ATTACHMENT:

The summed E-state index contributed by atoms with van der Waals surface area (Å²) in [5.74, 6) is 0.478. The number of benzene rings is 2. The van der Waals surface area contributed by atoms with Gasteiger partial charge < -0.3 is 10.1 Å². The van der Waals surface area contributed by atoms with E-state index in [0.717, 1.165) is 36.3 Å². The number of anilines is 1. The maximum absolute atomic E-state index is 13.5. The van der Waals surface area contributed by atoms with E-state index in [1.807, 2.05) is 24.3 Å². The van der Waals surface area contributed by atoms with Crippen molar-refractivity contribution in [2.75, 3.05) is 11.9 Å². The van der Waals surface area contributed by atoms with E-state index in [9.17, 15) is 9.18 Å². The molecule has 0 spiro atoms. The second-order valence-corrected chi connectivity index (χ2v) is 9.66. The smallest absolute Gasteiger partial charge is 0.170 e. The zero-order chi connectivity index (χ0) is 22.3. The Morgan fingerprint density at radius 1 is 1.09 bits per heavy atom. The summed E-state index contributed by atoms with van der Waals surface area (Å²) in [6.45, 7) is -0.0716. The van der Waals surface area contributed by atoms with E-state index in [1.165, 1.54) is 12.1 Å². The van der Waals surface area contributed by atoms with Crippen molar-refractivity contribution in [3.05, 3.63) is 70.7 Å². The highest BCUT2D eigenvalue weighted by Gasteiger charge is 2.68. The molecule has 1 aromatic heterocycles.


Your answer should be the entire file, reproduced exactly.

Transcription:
The summed E-state index contributed by atoms with van der Waals surface area (Å²) in [5.74, 6) is 0.478. The number of benzene rings is 2. The van der Waals surface area contributed by atoms with Gasteiger partial charge < -0.3 is 10.1 Å². The van der Waals surface area contributed by atoms with E-state index in [0.717, 1.165) is 36.3 Å². The number of anilines is 1. The maximum absolute atomic E-state index is 13.5. The van der Waals surface area contributed by atoms with E-state index in [1.807, 2.05) is 24.3 Å². The van der Waals surface area contributed by atoms with Crippen molar-refractivity contribution in [2.75, 3.05) is 11.9 Å². The van der Waals surface area contributed by atoms with E-state index in [9.17, 15) is 9.18 Å². The molecule has 0 spiro atoms. The second-order valence-corrected chi connectivity index (χ2v) is 9.66. The smallest absolute Gasteiger partial charge is 0.170 e. The zero-order chi connectivity index (χ0) is 22.3. The Morgan fingerprint density at radius 1 is 1.09 bits per heavy atom. The summed E-state index contributed by atoms with van der Waals surface area (Å²) in [6.45, 7) is -0.0716. The van der Waals surface area contributed by atoms with E-state index in [1.165, 1.54) is 12.1 Å². The van der Waals surface area contributed by atoms with Crippen molar-refractivity contribution in [3.05, 3.63) is 70.7 Å². The highest BCUT2D eigenvalue weighted by Gasteiger charge is 2.68. The molecule has 1 aromatic heterocycles.